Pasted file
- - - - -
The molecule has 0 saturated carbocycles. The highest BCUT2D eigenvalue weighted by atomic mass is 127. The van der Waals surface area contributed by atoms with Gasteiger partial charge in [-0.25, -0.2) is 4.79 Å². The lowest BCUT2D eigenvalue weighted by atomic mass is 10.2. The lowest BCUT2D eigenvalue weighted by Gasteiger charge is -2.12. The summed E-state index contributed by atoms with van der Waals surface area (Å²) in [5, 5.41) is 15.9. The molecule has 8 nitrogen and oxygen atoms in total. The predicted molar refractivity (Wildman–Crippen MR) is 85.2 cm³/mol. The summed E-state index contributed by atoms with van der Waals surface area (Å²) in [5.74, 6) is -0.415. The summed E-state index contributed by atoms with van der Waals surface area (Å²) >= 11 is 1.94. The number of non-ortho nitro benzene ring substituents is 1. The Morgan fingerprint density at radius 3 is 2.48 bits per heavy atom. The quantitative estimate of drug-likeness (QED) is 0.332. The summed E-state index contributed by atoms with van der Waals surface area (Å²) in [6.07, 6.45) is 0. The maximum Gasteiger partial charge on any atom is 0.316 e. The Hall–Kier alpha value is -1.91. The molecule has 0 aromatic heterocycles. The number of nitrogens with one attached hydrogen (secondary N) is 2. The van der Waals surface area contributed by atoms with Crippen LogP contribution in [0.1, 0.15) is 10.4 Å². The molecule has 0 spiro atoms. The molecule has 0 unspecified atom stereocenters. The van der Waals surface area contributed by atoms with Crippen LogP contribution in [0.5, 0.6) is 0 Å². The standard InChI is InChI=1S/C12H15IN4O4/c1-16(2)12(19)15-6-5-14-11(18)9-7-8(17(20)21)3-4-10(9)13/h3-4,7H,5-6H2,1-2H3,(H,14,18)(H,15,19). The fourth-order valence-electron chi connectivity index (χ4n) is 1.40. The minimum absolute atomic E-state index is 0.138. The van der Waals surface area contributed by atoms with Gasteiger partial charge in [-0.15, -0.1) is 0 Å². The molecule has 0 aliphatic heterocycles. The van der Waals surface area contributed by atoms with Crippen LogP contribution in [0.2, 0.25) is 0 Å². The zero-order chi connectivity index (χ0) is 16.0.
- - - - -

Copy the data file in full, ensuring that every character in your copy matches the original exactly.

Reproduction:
The molecule has 0 saturated carbocycles. The highest BCUT2D eigenvalue weighted by atomic mass is 127. The van der Waals surface area contributed by atoms with Gasteiger partial charge in [-0.25, -0.2) is 4.79 Å². The lowest BCUT2D eigenvalue weighted by atomic mass is 10.2. The lowest BCUT2D eigenvalue weighted by Gasteiger charge is -2.12. The summed E-state index contributed by atoms with van der Waals surface area (Å²) in [5, 5.41) is 15.9. The molecule has 8 nitrogen and oxygen atoms in total. The predicted molar refractivity (Wildman–Crippen MR) is 85.2 cm³/mol. The summed E-state index contributed by atoms with van der Waals surface area (Å²) in [5.74, 6) is -0.415. The summed E-state index contributed by atoms with van der Waals surface area (Å²) >= 11 is 1.94. The number of non-ortho nitro benzene ring substituents is 1. The Morgan fingerprint density at radius 3 is 2.48 bits per heavy atom. The quantitative estimate of drug-likeness (QED) is 0.332. The summed E-state index contributed by atoms with van der Waals surface area (Å²) in [6.07, 6.45) is 0. The maximum Gasteiger partial charge on any atom is 0.316 e. The Hall–Kier alpha value is -1.91. The molecule has 0 aromatic heterocycles. The number of nitrogens with one attached hydrogen (secondary N) is 2. The van der Waals surface area contributed by atoms with Crippen LogP contribution in [0.1, 0.15) is 10.4 Å². The molecule has 0 spiro atoms. The molecule has 0 unspecified atom stereocenters. The van der Waals surface area contributed by atoms with Crippen LogP contribution in [0.5, 0.6) is 0 Å². The standard InChI is InChI=1S/C12H15IN4O4/c1-16(2)12(19)15-6-5-14-11(18)9-7-8(17(20)21)3-4-10(9)13/h3-4,7H,5-6H2,1-2H3,(H,14,18)(H,15,19). The fourth-order valence-electron chi connectivity index (χ4n) is 1.40. The minimum absolute atomic E-state index is 0.138. The van der Waals surface area contributed by atoms with Gasteiger partial charge in [-0.15, -0.1) is 0 Å². The molecule has 0 aliphatic heterocycles. The van der Waals surface area contributed by atoms with Crippen LogP contribution in [0.2, 0.25) is 0 Å². The zero-order chi connectivity index (χ0) is 16.0.